I decided to do it Sunday morning as I only had a one mile run on my schedule.  I grabbed a stool to rest on in between sets (can you even call a set of 2 a set?), got a pen a paper to track my progress (I was afraid I would lose track once I got into the second half hour), set my phone up so I could see the time pass, and then set the timer on my stove for an hour.

I spent the first five minutes trying to get into a good rhythm.  I would start getting ready 10 seconds before the top of the minute, rip off my two pull-ups, place 2 marks on my piece of paper, and sit back down on my stool.  The clock on my phone would then stare me in the face for the next 40-45 seconds until I got up and repeated the process.  As you would expect, doing 2 pull-ups when I’m used to doing 10 is easy.  So after 5 minutes, I decided to do them every 50 seconds.  It only took me 2 minutes to realize that it was starting to get a little harder so I switched back to 2 every minute.

Right around 10-15 minutes in I started to hit a flow state.  I was staring at the time slowly tick down, but it seemed like as soon as I sat down on my stool I was getting back up to do my pull-up.  At twenty minutes, I started to work a bit.  At thirty minutes, my forearms were getting tight.  Five minutes later the second pull-up was starting to take some real effort.  I had grabbed my MP3 player at some point and was glad to have some tunes to provide a little distraction.  I know I was struggling by minute 44 as this is when I started counting down the minutes (88 pull-ups done, 32 left) until I would be finished.  At 50 minutes, I was no longer able to do consecutive pull-ups so changed to doing one every thirty seconds.  I was able to keep this pace up for a couple more minutes until I couldn’t even do one pull-up.  I figured I may be done so took a complete rest for a minute.  When I started again, I was surprised that I could do 2 back-to-back again.  This only lasted for a couple minutes, but I was getting real close by now.  I reached the last minute with 117 marks on my paper.  I pulled with everything I had for a rep – 118.  I gave my arms a brief shake and massage, then gutted out 119.  The seconds are ticking down and with 10 left in the hour I threw every last ounce of strength into doing one more, but to no avail.  Halfway up I stalled and then dropped back down after a second of max effort.  The timer sounded and I was done.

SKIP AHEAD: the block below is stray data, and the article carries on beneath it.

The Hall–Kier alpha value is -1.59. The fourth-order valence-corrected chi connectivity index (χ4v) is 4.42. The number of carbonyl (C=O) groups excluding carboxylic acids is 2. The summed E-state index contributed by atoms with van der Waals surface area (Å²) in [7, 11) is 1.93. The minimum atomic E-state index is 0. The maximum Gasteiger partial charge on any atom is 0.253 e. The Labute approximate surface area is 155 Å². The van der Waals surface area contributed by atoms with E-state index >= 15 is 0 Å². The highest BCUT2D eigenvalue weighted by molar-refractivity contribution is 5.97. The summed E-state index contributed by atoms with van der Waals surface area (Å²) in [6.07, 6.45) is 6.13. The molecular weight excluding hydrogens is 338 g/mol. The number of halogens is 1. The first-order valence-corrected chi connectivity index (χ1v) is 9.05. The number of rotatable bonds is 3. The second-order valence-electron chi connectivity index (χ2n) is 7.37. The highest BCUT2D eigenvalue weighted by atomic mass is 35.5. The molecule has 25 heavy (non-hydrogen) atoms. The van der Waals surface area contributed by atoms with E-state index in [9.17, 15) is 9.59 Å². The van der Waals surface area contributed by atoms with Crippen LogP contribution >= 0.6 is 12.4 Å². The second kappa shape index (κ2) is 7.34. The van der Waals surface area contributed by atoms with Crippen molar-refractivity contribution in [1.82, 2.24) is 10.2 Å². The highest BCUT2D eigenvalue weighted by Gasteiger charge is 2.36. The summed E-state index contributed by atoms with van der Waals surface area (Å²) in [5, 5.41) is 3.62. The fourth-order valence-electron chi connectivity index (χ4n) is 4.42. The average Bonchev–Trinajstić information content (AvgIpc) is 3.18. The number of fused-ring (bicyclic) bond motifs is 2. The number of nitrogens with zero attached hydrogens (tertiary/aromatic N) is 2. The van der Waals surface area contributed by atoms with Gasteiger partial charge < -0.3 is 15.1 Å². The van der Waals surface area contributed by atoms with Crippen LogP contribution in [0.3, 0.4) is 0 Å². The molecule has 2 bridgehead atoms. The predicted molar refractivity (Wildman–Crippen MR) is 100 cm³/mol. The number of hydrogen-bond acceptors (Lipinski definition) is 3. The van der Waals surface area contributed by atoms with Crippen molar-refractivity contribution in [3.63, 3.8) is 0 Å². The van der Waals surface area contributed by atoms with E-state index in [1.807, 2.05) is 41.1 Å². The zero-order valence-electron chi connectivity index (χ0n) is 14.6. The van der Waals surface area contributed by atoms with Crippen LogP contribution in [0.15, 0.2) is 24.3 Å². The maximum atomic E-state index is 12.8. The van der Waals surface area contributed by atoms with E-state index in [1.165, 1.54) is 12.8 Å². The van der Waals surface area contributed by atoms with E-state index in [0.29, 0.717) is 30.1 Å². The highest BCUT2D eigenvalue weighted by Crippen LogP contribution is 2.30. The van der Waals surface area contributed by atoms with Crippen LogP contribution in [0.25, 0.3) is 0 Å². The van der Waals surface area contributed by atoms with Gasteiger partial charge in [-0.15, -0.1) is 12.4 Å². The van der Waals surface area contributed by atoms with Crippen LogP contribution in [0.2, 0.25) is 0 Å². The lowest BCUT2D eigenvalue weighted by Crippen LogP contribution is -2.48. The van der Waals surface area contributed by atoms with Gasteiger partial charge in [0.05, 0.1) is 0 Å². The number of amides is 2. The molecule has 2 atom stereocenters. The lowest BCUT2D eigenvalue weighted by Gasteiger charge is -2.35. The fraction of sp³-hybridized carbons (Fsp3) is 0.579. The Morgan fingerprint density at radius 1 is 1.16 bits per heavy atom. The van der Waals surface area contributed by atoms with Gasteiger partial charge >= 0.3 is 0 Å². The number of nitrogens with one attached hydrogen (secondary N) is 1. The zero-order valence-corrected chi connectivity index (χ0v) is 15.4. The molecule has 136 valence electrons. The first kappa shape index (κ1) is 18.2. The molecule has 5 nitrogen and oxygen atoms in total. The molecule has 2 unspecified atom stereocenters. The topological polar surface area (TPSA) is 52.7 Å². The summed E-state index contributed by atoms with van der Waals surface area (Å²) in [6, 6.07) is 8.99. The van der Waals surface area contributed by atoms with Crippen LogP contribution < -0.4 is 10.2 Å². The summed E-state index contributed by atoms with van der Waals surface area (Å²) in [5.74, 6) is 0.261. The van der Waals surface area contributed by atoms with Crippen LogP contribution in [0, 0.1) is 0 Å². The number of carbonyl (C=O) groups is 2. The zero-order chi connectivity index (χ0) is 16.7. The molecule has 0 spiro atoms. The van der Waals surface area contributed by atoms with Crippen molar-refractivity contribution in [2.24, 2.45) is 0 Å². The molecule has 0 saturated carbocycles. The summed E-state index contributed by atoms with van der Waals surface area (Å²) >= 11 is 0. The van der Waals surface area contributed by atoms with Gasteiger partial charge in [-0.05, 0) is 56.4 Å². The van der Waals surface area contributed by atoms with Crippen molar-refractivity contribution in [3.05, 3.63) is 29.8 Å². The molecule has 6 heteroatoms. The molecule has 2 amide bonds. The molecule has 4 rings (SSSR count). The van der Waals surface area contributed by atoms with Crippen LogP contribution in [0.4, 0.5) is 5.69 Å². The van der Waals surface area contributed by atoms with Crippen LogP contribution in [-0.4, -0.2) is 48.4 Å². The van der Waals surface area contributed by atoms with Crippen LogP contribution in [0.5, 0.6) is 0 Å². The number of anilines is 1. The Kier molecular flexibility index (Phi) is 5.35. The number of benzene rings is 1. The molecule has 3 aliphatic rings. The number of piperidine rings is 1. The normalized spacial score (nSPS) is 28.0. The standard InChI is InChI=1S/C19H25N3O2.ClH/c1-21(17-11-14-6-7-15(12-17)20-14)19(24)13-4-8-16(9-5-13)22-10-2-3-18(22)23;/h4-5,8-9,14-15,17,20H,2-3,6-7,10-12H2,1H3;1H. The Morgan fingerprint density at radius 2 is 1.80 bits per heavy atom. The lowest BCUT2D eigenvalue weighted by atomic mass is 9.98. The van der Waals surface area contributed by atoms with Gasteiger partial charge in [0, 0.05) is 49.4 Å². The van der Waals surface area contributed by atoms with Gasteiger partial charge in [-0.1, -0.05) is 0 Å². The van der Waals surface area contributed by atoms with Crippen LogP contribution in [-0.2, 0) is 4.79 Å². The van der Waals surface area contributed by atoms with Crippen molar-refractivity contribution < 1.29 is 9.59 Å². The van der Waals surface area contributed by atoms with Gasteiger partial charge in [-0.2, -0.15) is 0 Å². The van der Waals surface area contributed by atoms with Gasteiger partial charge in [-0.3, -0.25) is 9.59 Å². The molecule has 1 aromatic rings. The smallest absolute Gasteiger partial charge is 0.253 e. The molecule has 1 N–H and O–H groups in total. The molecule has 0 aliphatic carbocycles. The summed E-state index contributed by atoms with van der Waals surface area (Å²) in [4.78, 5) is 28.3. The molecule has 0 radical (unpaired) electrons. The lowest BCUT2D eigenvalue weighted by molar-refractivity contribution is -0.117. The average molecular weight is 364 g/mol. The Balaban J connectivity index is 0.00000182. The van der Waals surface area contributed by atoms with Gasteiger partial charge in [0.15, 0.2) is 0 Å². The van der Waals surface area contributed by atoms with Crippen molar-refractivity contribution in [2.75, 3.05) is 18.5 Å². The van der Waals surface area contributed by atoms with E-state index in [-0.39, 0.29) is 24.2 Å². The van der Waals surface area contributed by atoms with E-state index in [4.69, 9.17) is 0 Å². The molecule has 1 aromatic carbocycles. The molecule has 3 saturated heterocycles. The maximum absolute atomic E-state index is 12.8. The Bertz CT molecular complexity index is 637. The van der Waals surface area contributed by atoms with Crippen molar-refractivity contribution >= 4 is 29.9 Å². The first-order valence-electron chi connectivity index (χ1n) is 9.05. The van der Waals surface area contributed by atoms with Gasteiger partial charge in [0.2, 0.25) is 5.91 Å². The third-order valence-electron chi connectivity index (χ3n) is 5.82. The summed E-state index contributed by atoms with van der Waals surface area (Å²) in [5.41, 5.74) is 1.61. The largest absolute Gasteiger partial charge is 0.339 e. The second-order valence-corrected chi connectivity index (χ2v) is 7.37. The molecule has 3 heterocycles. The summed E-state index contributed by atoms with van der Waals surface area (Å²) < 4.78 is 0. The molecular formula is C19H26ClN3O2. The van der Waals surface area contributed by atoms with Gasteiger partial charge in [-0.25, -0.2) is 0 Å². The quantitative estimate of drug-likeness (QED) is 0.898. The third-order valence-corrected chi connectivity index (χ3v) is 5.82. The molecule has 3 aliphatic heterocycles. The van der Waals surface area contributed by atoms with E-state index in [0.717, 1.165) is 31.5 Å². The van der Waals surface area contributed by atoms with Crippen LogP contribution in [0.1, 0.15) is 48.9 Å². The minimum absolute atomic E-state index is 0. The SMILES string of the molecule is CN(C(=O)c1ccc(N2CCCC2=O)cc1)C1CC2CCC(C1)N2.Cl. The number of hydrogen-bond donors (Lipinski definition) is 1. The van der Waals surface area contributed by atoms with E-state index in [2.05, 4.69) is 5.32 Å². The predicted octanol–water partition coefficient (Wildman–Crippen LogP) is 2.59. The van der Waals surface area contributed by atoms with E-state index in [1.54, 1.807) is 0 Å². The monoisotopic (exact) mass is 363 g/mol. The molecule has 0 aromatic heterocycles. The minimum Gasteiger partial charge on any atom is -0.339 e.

I am very happy with my effort and total number reached.  (Note: these were full extension pull-ups with none of those kipping cheats.)  Also, I’m more than a little amazed that I was able to guess the correct pace without having anything to go on heading into this.  Frankly, I think that’s more incredible than the total number that I did.

So to answer my original question, no I don’t think endurance is transferable.  Just because I can run 100 miles, doesn’t mean I can swim the English Channel (or even a lap in an Olympic-sized pool).  Now the ability to pace oneself?  That’s a different matter entirely.

I wonder how many push-ups I can do in 60 minutes. . . .